It’s considered rude to not say, “Thank you.” The expression of gratitude is treated as a rule, used to measure if “your mama taught you better.”
If you don’t express gratitude, then you are considered unworthy of any future gift-giving. Because at least you can say, “Thank you.”
But what if you didn’t want it? What if you didn’t ask for it?
What if you were given a serpent instead of a fish (Matthew 7:7-12)? What if what you received was painful or evil?
What if your life now includes experiences that you had hoped to avoid: depression or betrayal, loss or shame, violation or social isolation? What about poverty, injustice, capitalist manipulation and the violence of war? No, thank you.
During this season of thanksgiving, I cannot help but think about the experiences and the people (let’s be honest here) that I am not thankful for. I am not thankful for liars or cheaters, tyrannical leaders, genocide or war.
But, Paul says, “in everything give thanks” (First Thessalonians 5:18). But does he really mean everything?
Checks list. Because I can think of more than a few things that I am not thankful for. Because there are things that I would like to return to the sender.
More so, I can’t bring myself to give thanks for everything. Maybe it’s too soon or too late for me.
I have lived through the 9/11 attacks, the financial crisis of 2007, thousands of mass shootings, case after case of police brutality, a global pandemic, an insurrection on the U.S. Capitol building, capitalist-driven inflation, wars and genocide in real time.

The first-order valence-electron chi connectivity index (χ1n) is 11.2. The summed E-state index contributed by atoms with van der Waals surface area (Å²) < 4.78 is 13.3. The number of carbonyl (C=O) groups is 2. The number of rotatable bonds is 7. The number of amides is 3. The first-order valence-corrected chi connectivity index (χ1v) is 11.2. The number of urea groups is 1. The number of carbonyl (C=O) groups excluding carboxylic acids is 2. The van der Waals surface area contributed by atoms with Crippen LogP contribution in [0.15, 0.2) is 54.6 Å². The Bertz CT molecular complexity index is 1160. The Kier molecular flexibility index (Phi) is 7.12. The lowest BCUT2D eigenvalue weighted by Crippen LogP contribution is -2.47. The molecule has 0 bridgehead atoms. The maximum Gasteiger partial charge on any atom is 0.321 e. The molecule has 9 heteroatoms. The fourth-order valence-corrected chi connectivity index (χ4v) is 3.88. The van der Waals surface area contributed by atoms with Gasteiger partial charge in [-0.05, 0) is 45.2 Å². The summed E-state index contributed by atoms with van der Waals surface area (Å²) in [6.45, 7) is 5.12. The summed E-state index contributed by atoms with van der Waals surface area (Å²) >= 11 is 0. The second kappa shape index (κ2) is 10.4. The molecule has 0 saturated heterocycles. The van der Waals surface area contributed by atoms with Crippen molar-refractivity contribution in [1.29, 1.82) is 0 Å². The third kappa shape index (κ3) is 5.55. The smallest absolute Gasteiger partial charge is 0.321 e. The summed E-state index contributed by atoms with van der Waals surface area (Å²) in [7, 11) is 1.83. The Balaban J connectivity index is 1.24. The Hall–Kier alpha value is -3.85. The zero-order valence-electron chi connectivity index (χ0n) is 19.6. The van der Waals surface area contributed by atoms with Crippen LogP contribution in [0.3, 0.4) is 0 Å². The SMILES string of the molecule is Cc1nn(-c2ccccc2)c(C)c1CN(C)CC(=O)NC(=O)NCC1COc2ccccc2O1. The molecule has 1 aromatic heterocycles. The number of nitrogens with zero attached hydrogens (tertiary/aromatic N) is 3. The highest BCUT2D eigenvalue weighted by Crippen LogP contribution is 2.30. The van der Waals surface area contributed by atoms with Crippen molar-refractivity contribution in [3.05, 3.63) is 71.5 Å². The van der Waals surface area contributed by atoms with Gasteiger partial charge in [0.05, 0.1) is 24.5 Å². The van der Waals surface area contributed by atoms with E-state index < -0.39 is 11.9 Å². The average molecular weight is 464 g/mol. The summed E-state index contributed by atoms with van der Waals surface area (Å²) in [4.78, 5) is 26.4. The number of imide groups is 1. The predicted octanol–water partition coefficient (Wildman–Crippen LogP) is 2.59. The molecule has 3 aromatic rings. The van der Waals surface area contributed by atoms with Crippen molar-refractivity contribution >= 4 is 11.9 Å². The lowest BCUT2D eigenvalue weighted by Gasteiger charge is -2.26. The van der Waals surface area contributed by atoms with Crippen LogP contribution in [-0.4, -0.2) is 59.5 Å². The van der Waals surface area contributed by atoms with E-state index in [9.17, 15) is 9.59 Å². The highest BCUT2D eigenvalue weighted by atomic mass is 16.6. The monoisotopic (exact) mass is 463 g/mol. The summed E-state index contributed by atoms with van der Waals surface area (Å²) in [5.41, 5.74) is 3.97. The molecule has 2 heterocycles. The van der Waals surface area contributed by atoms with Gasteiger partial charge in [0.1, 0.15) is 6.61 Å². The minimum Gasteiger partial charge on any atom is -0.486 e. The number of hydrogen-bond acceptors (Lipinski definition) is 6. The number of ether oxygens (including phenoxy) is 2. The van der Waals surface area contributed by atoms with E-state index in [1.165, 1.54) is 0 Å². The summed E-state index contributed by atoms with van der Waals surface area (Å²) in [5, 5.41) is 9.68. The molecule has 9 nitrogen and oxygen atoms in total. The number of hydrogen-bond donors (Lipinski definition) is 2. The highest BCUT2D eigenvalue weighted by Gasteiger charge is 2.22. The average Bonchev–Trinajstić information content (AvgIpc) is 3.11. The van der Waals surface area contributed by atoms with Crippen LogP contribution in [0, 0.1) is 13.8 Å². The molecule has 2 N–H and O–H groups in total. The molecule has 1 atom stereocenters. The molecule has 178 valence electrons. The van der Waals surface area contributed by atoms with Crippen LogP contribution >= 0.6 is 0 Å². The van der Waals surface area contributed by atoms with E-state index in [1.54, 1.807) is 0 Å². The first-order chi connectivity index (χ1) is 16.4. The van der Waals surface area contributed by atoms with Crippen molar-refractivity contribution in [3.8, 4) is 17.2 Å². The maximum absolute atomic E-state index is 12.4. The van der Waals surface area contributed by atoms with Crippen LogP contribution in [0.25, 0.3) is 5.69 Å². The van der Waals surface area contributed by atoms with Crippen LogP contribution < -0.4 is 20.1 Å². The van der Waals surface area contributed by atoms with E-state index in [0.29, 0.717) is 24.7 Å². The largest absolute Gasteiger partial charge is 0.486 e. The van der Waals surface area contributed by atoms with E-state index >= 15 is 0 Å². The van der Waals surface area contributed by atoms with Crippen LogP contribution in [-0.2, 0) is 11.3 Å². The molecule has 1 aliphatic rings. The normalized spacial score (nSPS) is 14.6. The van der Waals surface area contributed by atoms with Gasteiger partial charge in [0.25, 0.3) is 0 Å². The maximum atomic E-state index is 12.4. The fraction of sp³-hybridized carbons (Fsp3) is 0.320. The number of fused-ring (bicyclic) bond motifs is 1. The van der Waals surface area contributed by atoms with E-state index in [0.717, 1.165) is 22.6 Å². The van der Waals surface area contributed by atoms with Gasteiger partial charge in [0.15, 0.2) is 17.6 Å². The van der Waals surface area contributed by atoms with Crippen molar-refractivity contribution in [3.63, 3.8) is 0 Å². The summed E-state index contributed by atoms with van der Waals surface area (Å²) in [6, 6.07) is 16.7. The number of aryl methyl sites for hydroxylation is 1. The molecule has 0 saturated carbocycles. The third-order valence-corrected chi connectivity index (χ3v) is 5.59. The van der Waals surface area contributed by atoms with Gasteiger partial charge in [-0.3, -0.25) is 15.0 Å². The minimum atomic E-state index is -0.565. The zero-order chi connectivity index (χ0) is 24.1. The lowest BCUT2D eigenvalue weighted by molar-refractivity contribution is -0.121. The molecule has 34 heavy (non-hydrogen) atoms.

So, of course, I have no taste for turkey, and don’t pass me the gravy. I’m just sitting at the table waiting for the bombing of Gaza to stop. Yes, say grace, but I would rather see grace extended day after day to as many people as humanly possible.
I’m not interested in the score for the football game or standing in line for a Black Friday sale. Keep your coupons and your discounts. Instead, take an extra 15% off suffering.
More than 11,000 Palestinians have been killed, including thousands of children and, in many places, there is no clean drinking water or food for them to eat. None of this suffering did they ask for.
To resign myself to the belief that this is the way of the world, “a fallen world” is to bring me one step closer to nihilism, the belief that life is meaningless. Suffering only adds to this pessimism so no thank you.
For Friedrich Nietzsche, “nihilism was rooted not only in the failure of foundational beliefs and values to give meaning to the world but also in the realization that universal beliefs and values were fabricated to substantiate the status quo of the powerful.”
Lewis Brogdon writes in Hope on the Brink. “These foundational beliefs are intricately tied to the dominance of Christianity in the West. … The Christian interpretation of the world, as a universal and true depiction of reality, (is) collapsing along with the values and morals undergirding it.”
Yes, Christianity has been used to keep oppressive systems running smoothly in America since 1619. Universal values and foundational beliefs have been shaken to reveal the hollow core of institutions that claimed to uphold them, prompting them to fold. Truth revealed, this is something to be thankful for as it can prompt a deeper search for meaning outside of these contexts.
Still, when I fold my hands in prayer with family and friends this Thanksgiving, I’ll be thinking of the world of hurt we are in and what our shared woundedness exposes—none of which can be stuffed with turkey. While some would say that I have much to be thankful for, I just can’t bring myself to say it this year—no thanks to suffering.